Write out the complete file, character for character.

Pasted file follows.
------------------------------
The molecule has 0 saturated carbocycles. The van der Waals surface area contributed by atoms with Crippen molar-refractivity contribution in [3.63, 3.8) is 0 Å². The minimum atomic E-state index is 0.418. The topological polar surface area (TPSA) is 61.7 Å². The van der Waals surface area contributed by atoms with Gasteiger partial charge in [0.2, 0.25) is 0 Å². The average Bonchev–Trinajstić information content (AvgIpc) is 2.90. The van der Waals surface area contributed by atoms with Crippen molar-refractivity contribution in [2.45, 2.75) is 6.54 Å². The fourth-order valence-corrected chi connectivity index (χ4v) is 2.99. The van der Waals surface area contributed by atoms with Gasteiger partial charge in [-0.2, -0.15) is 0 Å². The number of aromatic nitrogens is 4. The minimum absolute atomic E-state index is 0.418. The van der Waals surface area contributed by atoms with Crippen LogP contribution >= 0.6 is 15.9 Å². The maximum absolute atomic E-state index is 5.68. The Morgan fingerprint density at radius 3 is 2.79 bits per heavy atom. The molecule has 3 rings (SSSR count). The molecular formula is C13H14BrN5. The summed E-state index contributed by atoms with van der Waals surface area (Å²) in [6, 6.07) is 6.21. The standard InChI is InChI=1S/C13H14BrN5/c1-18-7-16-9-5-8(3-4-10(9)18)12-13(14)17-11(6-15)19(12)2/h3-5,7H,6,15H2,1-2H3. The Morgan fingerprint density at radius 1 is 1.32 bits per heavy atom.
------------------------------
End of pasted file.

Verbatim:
The molecule has 0 saturated carbocycles. The van der Waals surface area contributed by atoms with Crippen molar-refractivity contribution in [3.63, 3.8) is 0 Å². The minimum atomic E-state index is 0.418. The topological polar surface area (TPSA) is 61.7 Å². The van der Waals surface area contributed by atoms with Gasteiger partial charge in [0.2, 0.25) is 0 Å². The average Bonchev–Trinajstić information content (AvgIpc) is 2.90. The van der Waals surface area contributed by atoms with Crippen molar-refractivity contribution in [2.45, 2.75) is 6.54 Å². The fourth-order valence-corrected chi connectivity index (χ4v) is 2.99. The van der Waals surface area contributed by atoms with Gasteiger partial charge in [-0.2, -0.15) is 0 Å². The number of aromatic nitrogens is 4. The minimum absolute atomic E-state index is 0.418. The van der Waals surface area contributed by atoms with Crippen LogP contribution >= 0.6 is 15.9 Å². The maximum absolute atomic E-state index is 5.68. The Morgan fingerprint density at radius 3 is 2.79 bits per heavy atom. The molecule has 3 rings (SSSR count). The molecular formula is C13H14BrN5. The summed E-state index contributed by atoms with van der Waals surface area (Å²) in [6, 6.07) is 6.21. The standard InChI is InChI=1S/C13H14BrN5/c1-18-7-16-9-5-8(3-4-10(9)18)12-13(14)17-11(6-15)19(12)2/h3-5,7H,6,15H2,1-2H3. The Morgan fingerprint density at radius 1 is 1.32 bits per heavy atom.